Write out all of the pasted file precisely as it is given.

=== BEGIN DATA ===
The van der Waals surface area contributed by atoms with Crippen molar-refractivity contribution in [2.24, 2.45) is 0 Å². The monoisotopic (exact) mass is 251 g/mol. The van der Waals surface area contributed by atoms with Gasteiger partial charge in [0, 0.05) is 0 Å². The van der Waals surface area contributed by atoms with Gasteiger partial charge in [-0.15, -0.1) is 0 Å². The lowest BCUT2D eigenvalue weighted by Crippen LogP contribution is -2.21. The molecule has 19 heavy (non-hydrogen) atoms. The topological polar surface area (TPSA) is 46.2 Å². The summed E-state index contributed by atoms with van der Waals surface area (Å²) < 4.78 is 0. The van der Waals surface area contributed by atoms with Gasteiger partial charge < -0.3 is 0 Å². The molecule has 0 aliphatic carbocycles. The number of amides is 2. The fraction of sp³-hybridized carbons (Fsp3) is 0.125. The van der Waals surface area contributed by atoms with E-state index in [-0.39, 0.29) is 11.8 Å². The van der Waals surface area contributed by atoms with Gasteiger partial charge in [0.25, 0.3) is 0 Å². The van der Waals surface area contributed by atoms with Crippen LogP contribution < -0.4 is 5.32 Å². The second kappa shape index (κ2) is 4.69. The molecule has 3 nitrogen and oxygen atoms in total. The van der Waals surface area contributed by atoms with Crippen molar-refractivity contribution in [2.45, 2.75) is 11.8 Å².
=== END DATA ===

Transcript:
The van der Waals surface area contributed by atoms with Crippen molar-refractivity contribution in [2.24, 2.45) is 0 Å². The monoisotopic (exact) mass is 251 g/mol. The van der Waals surface area contributed by atoms with Gasteiger partial charge in [0, 0.05) is 0 Å². The van der Waals surface area contributed by atoms with Gasteiger partial charge in [-0.15, -0.1) is 0 Å². The lowest BCUT2D eigenvalue weighted by Crippen LogP contribution is -2.21. The molecule has 19 heavy (non-hydrogen) atoms. The topological polar surface area (TPSA) is 46.2 Å². The summed E-state index contributed by atoms with van der Waals surface area (Å²) < 4.78 is 0. The van der Waals surface area contributed by atoms with Gasteiger partial charge < -0.3 is 0 Å². The molecule has 0 aliphatic carbocycles. The number of amides is 2. The fraction of sp³-hybridized carbons (Fsp3) is 0.125. The van der Waals surface area contributed by atoms with E-state index in [-0.39, 0.29) is 11.8 Å². The van der Waals surface area contributed by atoms with Gasteiger partial charge in [0.25, 0.3) is 0 Å². The van der Waals surface area contributed by atoms with Crippen LogP contribution < -0.4 is 5.32 Å². The second kappa shape index (κ2) is 4.69. The molecule has 3 nitrogen and oxygen atoms in total. The van der Waals surface area contributed by atoms with Crippen molar-refractivity contribution in [2.45, 2.75) is 11.8 Å².